One thing unique about the range is that hiker use is overall actually decreasing, rather than increasing as it is in most places in Colorado. The summit registers (which the Forest Service keeps record of) on most peaks indicate that they have had more ascents in the 1960’s and 1970’s than they do now. Even before that, there were many summit logs from the 1930’s and 1940’s from sheepherders.
The Elkhead Mountains are made of old volcanic rocks 17-25 million years old. One thing unusual is that the Elkhead Mountains run west to east as opposed to north and south as most of the ranges run in North America. It is impossible to describe the general forms of the peaks because they are all so different, but most of the peaks are isolated rises from a huge plateau which forms the bulk of the Elkhead Mountains.
Elkhead Mountains-10,000+ Foot Peaks with 300+ feet of Prominence
These are the unassuming upper slopes of Cougar Mountain. What you see is what you get. This is the least rugged and least conspicuous of the 10,000+ peaks in the Elkhead Mountains.
The topo maps available don’t show the roads or trails around this mountain accurately. The closest one that bears resemblance to reality is the Forest Service Map-Routt National Forest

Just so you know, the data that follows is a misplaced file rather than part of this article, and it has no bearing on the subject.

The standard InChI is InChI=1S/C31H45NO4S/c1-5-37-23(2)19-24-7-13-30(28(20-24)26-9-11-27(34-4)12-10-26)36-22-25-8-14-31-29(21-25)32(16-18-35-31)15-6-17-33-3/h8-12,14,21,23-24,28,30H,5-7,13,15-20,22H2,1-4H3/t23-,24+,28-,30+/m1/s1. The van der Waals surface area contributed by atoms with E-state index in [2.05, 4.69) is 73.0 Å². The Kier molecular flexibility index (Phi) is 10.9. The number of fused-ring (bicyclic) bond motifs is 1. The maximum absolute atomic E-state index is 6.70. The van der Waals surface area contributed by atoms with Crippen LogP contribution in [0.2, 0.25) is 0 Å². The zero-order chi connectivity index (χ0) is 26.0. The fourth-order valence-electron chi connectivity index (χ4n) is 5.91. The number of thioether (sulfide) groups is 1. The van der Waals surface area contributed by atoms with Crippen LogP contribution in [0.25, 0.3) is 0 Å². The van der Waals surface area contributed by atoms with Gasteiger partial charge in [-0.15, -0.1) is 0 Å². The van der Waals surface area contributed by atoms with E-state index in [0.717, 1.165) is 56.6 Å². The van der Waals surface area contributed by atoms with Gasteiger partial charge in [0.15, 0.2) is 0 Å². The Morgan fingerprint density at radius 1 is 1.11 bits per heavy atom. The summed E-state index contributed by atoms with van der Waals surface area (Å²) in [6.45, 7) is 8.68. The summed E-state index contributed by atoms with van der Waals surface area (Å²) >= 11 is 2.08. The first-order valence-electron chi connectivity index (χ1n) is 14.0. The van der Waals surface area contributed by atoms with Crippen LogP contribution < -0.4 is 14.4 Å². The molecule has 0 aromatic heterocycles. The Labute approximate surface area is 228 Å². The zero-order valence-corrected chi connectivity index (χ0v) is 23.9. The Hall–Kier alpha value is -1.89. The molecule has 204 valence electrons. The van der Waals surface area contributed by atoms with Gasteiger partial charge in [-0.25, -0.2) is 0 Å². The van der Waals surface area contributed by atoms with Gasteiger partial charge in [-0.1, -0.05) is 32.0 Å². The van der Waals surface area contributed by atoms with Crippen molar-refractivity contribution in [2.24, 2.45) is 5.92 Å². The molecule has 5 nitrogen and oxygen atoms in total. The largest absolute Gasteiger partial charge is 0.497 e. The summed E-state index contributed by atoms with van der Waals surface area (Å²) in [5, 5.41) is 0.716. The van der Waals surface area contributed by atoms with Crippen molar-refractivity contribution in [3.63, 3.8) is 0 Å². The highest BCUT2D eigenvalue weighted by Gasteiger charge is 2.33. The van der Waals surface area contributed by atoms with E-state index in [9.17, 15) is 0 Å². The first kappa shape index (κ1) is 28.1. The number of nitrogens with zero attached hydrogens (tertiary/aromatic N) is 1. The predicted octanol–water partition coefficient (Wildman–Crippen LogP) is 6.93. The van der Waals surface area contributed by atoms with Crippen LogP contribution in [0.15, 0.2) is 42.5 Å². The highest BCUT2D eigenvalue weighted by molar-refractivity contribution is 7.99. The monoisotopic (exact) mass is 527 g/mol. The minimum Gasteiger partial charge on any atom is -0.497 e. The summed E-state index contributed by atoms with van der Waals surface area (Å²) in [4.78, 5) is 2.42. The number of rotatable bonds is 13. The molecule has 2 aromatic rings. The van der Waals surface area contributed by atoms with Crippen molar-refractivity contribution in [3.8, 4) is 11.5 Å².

, but it is of a small scale. The USGS maps don’t show many of the roads in the areas, but seem to show roads and trails that don’t exist; at least not any more.
The USGS has (finally) updated the 7.5 minute maps. They were scheduled to be produced for Colorado last year, but I’m not sure when they will hit all the stores. Right now you can get/see/print/buy the new 7.5 minute maps on My Topo.
The good news is that all the roads and trails are FINALLY accurate for the Elkhead Mountains (and undoubtedly other areas as well). After receiving the new maps, I am very pleased to see that the roads and trails are in the right places. I am also very pleased that the USGS has a new agreement with the US Forest Service and within the national forest service areas, the private land holdings are shaded (but only in USFS areas, land ownership is not shown outside FS lands) on the 7.5 minute scale maps.
Getting ThereEast Ridge Trailhead
From the junction of Highway 40 and 13 in Craig, turn north on Highway 13, drive north for about 13 miles to north of mile marker 102 until you see a sign posted for County Road 27. The road is posted for “Forest Service Access” and “Black Mountain”. Drive County Road 27 through private lands for 10 miles which is where you reach the Routt National Forest boundary. The road becomes FR 110. From the Forest Boundary, follow FR 110 for 9.7 miles to FR 116. Turn right on FR 116 and follow it for about 0.8 miles and park at a small pull off on the right side of the road. We parked here because in the open area, it would be easy to spot and find the vehicle on our descent.
Hiking the lower slopes of Cougar Mountain in the rain. This is not far above the trailhead.
West Ridge Trailhead